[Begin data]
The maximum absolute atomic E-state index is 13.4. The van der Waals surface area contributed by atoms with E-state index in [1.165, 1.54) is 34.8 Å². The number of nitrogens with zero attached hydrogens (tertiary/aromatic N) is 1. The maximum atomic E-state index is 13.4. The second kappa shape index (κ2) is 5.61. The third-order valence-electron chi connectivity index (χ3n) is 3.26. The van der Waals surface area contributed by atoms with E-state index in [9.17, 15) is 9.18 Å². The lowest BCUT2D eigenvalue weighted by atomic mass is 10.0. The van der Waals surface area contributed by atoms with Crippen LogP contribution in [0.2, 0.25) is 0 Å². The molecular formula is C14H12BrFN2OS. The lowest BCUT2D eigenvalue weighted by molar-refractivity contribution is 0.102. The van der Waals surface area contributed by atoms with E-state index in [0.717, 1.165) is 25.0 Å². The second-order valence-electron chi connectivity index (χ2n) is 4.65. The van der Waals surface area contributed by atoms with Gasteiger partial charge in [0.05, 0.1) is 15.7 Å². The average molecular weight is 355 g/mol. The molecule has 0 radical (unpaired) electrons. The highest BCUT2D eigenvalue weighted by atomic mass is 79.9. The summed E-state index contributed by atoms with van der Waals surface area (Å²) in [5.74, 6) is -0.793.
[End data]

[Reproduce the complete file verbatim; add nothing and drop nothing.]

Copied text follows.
The maximum absolute atomic E-state index is 13.4. The van der Waals surface area contributed by atoms with E-state index in [1.165, 1.54) is 34.8 Å². The number of nitrogens with zero attached hydrogens (tertiary/aromatic N) is 1. The maximum atomic E-state index is 13.4. The second kappa shape index (κ2) is 5.61. The third-order valence-electron chi connectivity index (χ3n) is 3.26. The van der Waals surface area contributed by atoms with E-state index in [9.17, 15) is 9.18 Å². The lowest BCUT2D eigenvalue weighted by atomic mass is 10.0. The van der Waals surface area contributed by atoms with Crippen LogP contribution in [0.2, 0.25) is 0 Å². The molecular formula is C14H12BrFN2OS. The lowest BCUT2D eigenvalue weighted by molar-refractivity contribution is 0.102. The van der Waals surface area contributed by atoms with E-state index in [0.717, 1.165) is 25.0 Å². The second-order valence-electron chi connectivity index (χ2n) is 4.65. The van der Waals surface area contributed by atoms with Gasteiger partial charge in [0.05, 0.1) is 15.7 Å². The average molecular weight is 355 g/mol. The molecule has 0 radical (unpaired) electrons. The highest BCUT2D eigenvalue weighted by atomic mass is 79.9. The summed E-state index contributed by atoms with van der Waals surface area (Å²) in [5.74, 6) is -0.793.